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Lessons from Women of the Old Testament 3: Esther’s Courage

Lessons from Women of the Old Testament Day 3: Esther’s Courage 

“For if you keep silent at this time, relief and deliverance will rise for the Jews from another place, but you and your father’s house will perish. And who knows whether you have not come to the kingdom for such a time as this?” (Esther 4:14, ESV)

“Then I will go to the king, though it is against the law, and if I perish, I perish.” (Esther 4:16, ESV) 

The book of Esther is a small one toward the middle of the Bible that could be easily overlooked if you’re not careful. I’ve studied this book a few times, and it’s been such a blessing to me. Though it’s a small book, it is filled with rich truth, and I am left convicted after reading of the astounding faith that Esther displayed. I’ve always found it interesting that it’s the one book of the Bible where the word “God” is never mentioned, yet we can see His hand throughout the story and in the life of Esther. 

One of the first things mentioned about Esther is her great beauty. She had been taken in by her uncle since she no longer had a father or mother, and we read that she “had a beautiful figure and was lovely to look at” (2:7). This great beauty would work in her favor, because King Ahasuerus loved Esther and she ended up being the queen. God knew all along that her striking beauty would catch the attention of the king, and that her title of Queen would be useful for His people in their need. 

For the next part of Esther’s story, some background information might be needed. It’s important to know a few key people in her story. Mordecai, the uncle who raised her, was a constant source of advice and support to Queen Esther. King Ahasuerus had an advisor, Haman, who hated Mordecai and was out to destroy him. He sought any opportunity to bring him down, and his ultimate plan was for the king to sign a decree to kill all the Jews throughout the kingdom. Both Mordecai and Queen Esther were Jews, so this would affect them as well as their people. The tricky part was that King Ahasuerus had no idea that Esther was a Jew since she hadn’t told him. 

That was a lot of information to digest, but it helps set the scene for the rest of the story. It also helps us appreciate the actions of Esther even more, knowing the details of the situation. Imagine being in a similar situation and getting the news that your own people were going to be destroyed. I know that Esther was distressed; these people were her family. Not only that, King Ahasuerus could have been angry that she hadn’t revealed to him that she was a Jew.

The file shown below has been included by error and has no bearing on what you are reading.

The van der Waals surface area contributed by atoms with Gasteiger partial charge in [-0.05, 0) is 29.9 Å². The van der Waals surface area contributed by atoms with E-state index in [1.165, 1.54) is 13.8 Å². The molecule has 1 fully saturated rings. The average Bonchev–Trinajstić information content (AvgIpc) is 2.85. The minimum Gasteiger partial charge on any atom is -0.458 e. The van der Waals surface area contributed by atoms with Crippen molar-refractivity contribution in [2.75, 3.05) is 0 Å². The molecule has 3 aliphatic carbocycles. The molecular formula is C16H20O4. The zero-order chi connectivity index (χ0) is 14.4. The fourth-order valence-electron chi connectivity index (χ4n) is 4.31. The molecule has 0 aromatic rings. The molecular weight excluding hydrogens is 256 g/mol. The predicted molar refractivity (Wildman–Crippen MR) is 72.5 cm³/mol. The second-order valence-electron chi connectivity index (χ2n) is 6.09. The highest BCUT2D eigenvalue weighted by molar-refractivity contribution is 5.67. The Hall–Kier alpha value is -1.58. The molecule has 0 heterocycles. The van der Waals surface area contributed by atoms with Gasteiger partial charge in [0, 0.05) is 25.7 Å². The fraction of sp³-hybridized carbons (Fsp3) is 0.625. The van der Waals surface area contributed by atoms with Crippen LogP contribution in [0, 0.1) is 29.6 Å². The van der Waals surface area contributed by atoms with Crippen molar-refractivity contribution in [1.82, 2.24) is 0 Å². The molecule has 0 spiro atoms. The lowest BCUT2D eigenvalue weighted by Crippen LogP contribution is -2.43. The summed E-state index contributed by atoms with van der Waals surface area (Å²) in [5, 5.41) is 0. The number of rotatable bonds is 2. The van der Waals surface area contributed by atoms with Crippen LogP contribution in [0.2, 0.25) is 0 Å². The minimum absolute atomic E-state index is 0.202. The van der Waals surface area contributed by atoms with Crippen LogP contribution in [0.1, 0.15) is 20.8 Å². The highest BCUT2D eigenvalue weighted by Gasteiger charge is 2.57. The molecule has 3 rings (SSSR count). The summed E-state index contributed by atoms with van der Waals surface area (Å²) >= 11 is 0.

One of my favorite verses of Scripture is in the advice that Mordecai gave Esther when they heard of Haman’s plan to kill the Jews. Mordecai said, “If you keep silent at this time, relief and deliverance will rise for the Jews from another place… And who knows whether you have not come to the kingdom for such a time as this?” It would’ve been convicting to be in Esther’s position, having to choose to act in the situation she was in. Instead of being paralyzed with fear, Esther immediately acted. 

However, she didn’t jump into something without thinking (which I may be guilty of doing sometimes), but she said she was going to fast and pray to the Lord. What a conviction for my own heart—what is my first reaction when I am faced with a difficult situation? Do I try my own coping mechanisms, or wallow in self-pity (please appreciate the Grinch reference)? Or do I first respond by looking to the Lord for guidance and direction? 

I am also challenged by Esther’s response as she determined to go before the king: “If I perish, I perish.” It was against the law to go before the king unless summoned, and she hadn’t been summoned. She would be approaching him with no invitation, yet she wasn’t worried about her own life in that moment. She had more care for the lives of those she loved, which says a great deal about her selfless character. She wasn’t just putting her title at stake; she was putting her life at stake. 

Esther was willing to risk her life, yet we know that it never came to that. She found favor in the king’s presence, and she convinced him to revoke the decree to destroy all the Jews in the kingdom. Esther’s story is a reminder to me to seek His guidance and direction above all else and to have immense faith even in the most difficult circumstances. Her courage and faith are rooted in the truth that we serve a God who is capable of doing the unthinkable. Bring Him all your trials and fears—He can handle it. 

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